An emergency tracheostomy was performed under local anesthesia, and the hematoma was evacuated through an incision along the floor of the mouth. Diffuse hematoma was noted in the substance of the tongue, and large clots were evacuated from the sublingual and submandibular areas. Numerous bleeding vessels were observed in the tongue musculature and submandibular area, and they were ligated. The patient, who was fully edentulous edentulous /eden·tu·lous/ (-tu-lus) without teeth.
Having no teeth; toothless. , exhibited no sign of trauma to the tongue or floor of the mouth.
Postoperatively, the patient's blood pressure was controlled and the swelling subsided after several days. Computed tomography (CT) revealed the presence of a diffuse hematoma in the tongue musculature (figure 2). She was subsequently discharged in good condition.
Hemorrhage and hematoma of the oral cavity can be fatal. Spontaneous bleeding into the sublingual and submaxillary submaxillary /sub·max·il·lary/ (-mak´si-lar?e) below the maxilla.
1. Of or relating to the lower jaw; mandibular.
2. Situated beneath the maxilla. spaces can create a "pseudo-Ludwig's phenomenon," in which the tongue and floor of the mouth become elevated and cause airway compromise. (1) Sublingual hematoma has been caused by warfarin-induced coagulopathy, (1) tongue trauma, (2) a simple puncture of the tongue substance, (3) maxillofacial trauma, (4) and tongue biting during a hypocalcemic event in an end-stage renal failure patient. (5)
To the best of our knowledge, spontaneous hemorrhage in the sublingual and lingual areas secondary to uncontrolled hypertension has not been previously reported. Our case is indeed unusual in that hypertensive bleeds typically occur intracranially or as epistaxis. The etiology of the hematoma in our patient was probably similar to that of hypertensive epistaxis in that vessel wall arteriosclerosis arteriosclerosis (ärtĭr'ēōsklərō`sis), general term for a condition characterized by thickening, hardening, and loss of elasticity of the walls of the blood vessels. was probably a contributing factor.
The initial management step of securing the airway is of vital importance, of course. A large hematoma that obstructs the airway renders laryngoscopic intubation intubation /in·tu·ba·tion/ (in?too-ba´shun) the insertion of a tube into a body canal or hollow organ, as into the trachea.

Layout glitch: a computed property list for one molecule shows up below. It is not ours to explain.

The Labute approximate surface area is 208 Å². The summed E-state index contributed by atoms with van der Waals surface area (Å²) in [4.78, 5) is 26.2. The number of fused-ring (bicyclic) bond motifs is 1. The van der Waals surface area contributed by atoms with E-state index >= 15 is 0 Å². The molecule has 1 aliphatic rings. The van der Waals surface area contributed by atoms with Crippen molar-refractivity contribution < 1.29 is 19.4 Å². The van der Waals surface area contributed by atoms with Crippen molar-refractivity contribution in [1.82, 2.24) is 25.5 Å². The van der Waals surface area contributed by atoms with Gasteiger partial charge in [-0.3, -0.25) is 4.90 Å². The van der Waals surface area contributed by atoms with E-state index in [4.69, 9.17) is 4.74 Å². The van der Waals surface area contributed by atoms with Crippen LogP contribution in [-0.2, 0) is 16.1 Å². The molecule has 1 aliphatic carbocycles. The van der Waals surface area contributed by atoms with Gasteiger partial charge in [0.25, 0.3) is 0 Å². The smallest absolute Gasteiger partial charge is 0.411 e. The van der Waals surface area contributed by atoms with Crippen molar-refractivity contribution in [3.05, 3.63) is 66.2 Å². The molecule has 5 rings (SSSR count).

endotracheal intubation impossible. In such a case, an emergency tracheostomy under local anesthesia is necessary. Once the precipitating cause has been treated, evacuating the hematoma and achieving hemostasis usually resolves the acute condition.
(1.) Cohen cohen
(Hebrew: “priest”) Jewish priest descended from Zadok (a descendant of Aaron), priest at the First Temple of Jerusalem. The biblical priesthood was hereditary and male. AF, Warman SP. Upper airway obstruction secondary to warfarin-induced sublingual hematoma. Arch Otolaryngol Head Neck Surg 1989;115:718-20.
(2.) Hing NR, Bowler MD, Byth PL, Daly CG. Lingual haematoma leading to upper airway obstruction. Br J Oral Maxillofac Surg 1985;23:322-5.
(3.) Kattan B, Snyder HS. Lingual artery hematoma resulting in upper airway obstruction. J Emerg Med 1991;9:421-4.
(4.) Chase CR, Hebert JC, Faruham JE. Post-traumatic upper airway obstruction secondary to a lingual artery hematoma. J Trauma 1987;27:9534.
(5.) Ng KP. Lingual haematoma: Yet another unusual cause of upper airway obstruction. Med J Malaysia 1998;53:112-4.
From the Department of Otolaryngology (Dr. Prepageran and Dr. Raman) and the Department of Oral Maxillofacial Surgery (Dr. Ismail and Dr. Rahman), University of Malaya Medical Center, Kuala Lumpur, Malaysia.
Reprint requests: Narayanan Prepageran, Department of Otolaryngology, University of Malaya Medical Center, Kuala Lumpur, 50603 Malaysia. Phone: +60-3-7950-2062; fax: +60-3-7955-6963; e-mail: firstname.lastname@example.org